The strings are done in a bit of a hurry, I think, but we get some contrary motion from variations in the vibes. There’s some not-particularly-subtle symbolism in the melody textures, that nonetheless drew a tear from me, about how Tifa wants a man to love and a return to the happiness she had with her childhood friend Cloud: flute and oboe together, then flute alone, then oboe an octave lower with flute finally rejoining.

The loop back to the start harmonically goes to I from a II, although the melody does strongly lean on the V note. It’s as if the theoretically necessary, bridging V7 chord is only briefly hinted at.

‘Few Paths Forbidden’ – Hiroki Kikuta, Seiken Densetsu 3

What a groover! This one has an awesome syncopated drums and bass guitar groove, a warm hooting synth harmonised melody, with wheeling syncopated marimba riffage in the background.

We’re getting into Kikuta’s secret sauce here: notice how the marimba has a quiet lower harmony line which subtly contributes some pulsing bass activity alongside the expertly sparse bass guitar throbs. The slapback echo adds texture and emphasises the woody quality while pleasantly obscuring that lower line – just another example of Kikuta’s gorgeous (yet economical) sonic layering – pleasant depth like a bed of bracken.

The slightly out of tune mallet sound adds vibe and realism.

The pumping bass uses the slab-like weight of bass guitar as a powerful device in itself. This is a composer who gets it.

‘Now Flightless Wings’ (Ab major) – Hiroki Kikuta, Secret of Mana

This one’s a special case. From reading the Youtube comments, I glean that it’s the last song heard in the game and it’s there to deliver an emotional payoff at the story’s end. Tense strings chords get harmonically warmer, into a gorgeous glowing barrel organ and music box infinite loop. So, I haven’t played the game but even so the bittersweet life-is-sad loveliness is pretty affecting. I’d tentatively suggest that looping here is used aesthetically. The extreme shortness and simplicity of the loop makes it like a lullaby, childish, vulnerable and ephemeral. That said, some subtle counterpoint and harmonic variations bring depth and ornamentation so it’s not too plain. Brilliant stuff.

‘Anxious Heart’ (F minor) – Noboe Uematsu, Final Fantasy VII

This one starts with cinematic string swells. The harmony is tenser than in the other Uematsu pieces we’ve seen: minor to parallel major shifts with roots moving in thirds, featuring that awe-inspiring shift from a major to a minor 3rd degree. A lot of emotional payoffs in music happen on these type of big, simple colour shifts. So good!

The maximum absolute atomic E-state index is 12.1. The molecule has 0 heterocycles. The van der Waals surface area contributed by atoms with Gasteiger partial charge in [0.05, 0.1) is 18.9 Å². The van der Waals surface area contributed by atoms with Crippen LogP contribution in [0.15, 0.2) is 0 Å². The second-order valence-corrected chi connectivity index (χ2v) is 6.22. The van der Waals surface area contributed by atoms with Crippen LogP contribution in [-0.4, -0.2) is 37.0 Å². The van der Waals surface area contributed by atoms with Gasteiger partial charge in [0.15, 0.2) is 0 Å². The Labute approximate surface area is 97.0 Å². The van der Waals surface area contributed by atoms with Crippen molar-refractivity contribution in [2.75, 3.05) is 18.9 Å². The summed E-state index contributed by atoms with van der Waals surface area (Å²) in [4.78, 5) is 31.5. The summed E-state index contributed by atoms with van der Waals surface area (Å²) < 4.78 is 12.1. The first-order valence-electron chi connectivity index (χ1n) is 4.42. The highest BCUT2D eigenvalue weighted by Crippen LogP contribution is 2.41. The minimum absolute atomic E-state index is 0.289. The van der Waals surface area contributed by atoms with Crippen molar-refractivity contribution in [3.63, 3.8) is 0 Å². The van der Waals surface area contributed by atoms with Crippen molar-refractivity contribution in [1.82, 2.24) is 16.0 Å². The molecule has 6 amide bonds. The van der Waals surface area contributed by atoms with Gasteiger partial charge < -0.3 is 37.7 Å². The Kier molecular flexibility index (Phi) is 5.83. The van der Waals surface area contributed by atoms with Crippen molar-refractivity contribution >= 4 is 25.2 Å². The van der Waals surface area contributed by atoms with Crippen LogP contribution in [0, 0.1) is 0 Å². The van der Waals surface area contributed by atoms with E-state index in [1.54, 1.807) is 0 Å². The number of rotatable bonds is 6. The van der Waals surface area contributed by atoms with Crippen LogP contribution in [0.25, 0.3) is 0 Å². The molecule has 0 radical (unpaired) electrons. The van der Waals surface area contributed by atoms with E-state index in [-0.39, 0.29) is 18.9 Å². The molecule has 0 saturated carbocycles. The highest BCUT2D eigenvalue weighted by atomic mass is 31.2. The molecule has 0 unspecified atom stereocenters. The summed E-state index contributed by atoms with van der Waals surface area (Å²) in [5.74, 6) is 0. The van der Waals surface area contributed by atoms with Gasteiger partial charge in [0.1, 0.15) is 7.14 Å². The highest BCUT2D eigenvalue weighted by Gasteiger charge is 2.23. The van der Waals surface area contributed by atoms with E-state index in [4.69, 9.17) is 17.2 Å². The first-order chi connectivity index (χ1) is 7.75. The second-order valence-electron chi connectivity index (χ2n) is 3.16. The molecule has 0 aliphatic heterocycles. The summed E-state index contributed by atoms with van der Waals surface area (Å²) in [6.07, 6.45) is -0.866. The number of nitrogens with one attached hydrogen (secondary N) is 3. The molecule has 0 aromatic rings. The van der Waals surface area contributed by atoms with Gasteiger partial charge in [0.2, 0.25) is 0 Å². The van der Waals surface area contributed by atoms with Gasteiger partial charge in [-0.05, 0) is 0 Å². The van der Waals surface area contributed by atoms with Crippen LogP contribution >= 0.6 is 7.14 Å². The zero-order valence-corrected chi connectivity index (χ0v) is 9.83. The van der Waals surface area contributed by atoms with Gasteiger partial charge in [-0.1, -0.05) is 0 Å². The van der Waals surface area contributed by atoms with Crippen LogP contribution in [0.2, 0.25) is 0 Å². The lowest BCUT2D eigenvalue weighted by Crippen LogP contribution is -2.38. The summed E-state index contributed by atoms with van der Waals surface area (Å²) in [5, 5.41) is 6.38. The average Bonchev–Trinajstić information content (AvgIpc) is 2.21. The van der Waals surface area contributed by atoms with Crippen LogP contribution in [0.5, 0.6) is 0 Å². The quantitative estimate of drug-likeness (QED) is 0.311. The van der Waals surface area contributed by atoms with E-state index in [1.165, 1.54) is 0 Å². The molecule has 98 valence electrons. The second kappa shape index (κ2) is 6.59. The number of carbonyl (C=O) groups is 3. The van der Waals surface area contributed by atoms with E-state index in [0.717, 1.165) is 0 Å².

Then it goes into what I think of as “rainforest” vibraphone, after this amazing Jay Hoggard exotica track that I’ve always loved.

The intro is in 5/4, I think, just to lengthen out the chords.

‘A Curious Happening’ (C minor) – Hiroki Kikuta, Secret of Mana

Swung sixteenths sleazy freaky noir funk. There’s probably something that could be said here about Japan’s relationship to African-American culture, but I amn’t informed enough to grasp it.

This track has very funky timbres. Both the synth and the xylophone in the intro vamp are primarily sonic/timbral. Although they’re outlining a Im6 to I-7b5 jazzy chord alternation, what we’re most aware of is the warm, nearly buzzing fatness from the synth, and dry niggling woody oddness from the percussion. Both are staccato sounds, putting that African emphasis (speaking very, very, very broadly) on note onset (and hence rhythmic expression) over the continuous pure tones of classical music.

In this context, the simple clave rhythm for the breakdown was the perfect choice.

‘Sending a Dream into the Universe’ (C minor) – Noboe Uematsu, Final Fantasy VII

This one has, I dunno, maybe “Celtic New Age” instrumentation? Keening woodwind, acoustic accompaniment, slow rock drums and synth pads.

There’s a cool programmatic sequence in the harmony. Three times, we change to a minor key a fifth above, via a pivot chord sitting a third away from each key. E.g. Cm Eb Gm. Then Gm Bb Dm. The effect is simultaneously uplifting and sad. Doing it three times in a row emphasises the theme of the title, with a feeling of hopefully, nobly surging upwards. Nice work, Uematsu-san.

‘Fond Memories’ (C major) – Hiroki Kikuta, Secret of Mana

It’s little wonder people get nostalgic about these games… they were made with a clear-eyed understanding of the mechanics and value of nostalgia! This sparkling gauze of single-note piano and faint accordion, with its shimmering delay effect, just gets right down to the business of plucking your heartstrings. Nice balance between the 4-bar major part and the 16-bar minor part. The harmony is triadic, diatonic then relative minor and finally just a bit of parallel minor in the form of a bVII to get us to a colourful and rather inexplicable, but definitely good VI7 chord before going back to the tonic.

‘Raven’ (A minor) – Hiroki Kikuta, Seiken Densetsu 3

This one’s a pure groove/riff tune. A foot tapper! Like in ‘Few Paths Forbidden’, Kikuta does his dorian two-part harmonising thing in the marimba, and also in the woodwinds. This tune just stays on one chord though, with a stomping rhythmic breakdown followed by an ominous, pulsing, pizz strings and flute tag, for variation.

Thanks so much for joining me. Hope these classic JRPG songs warmed your heart! And I hope I put these lessons to use some day soon myself!

P.S. Here’s a playlist of all the tracks I analysed, here’s the full Secret of Mana OST, here’s Seiken Densetsu 3, and here’s Final Fantasy VII.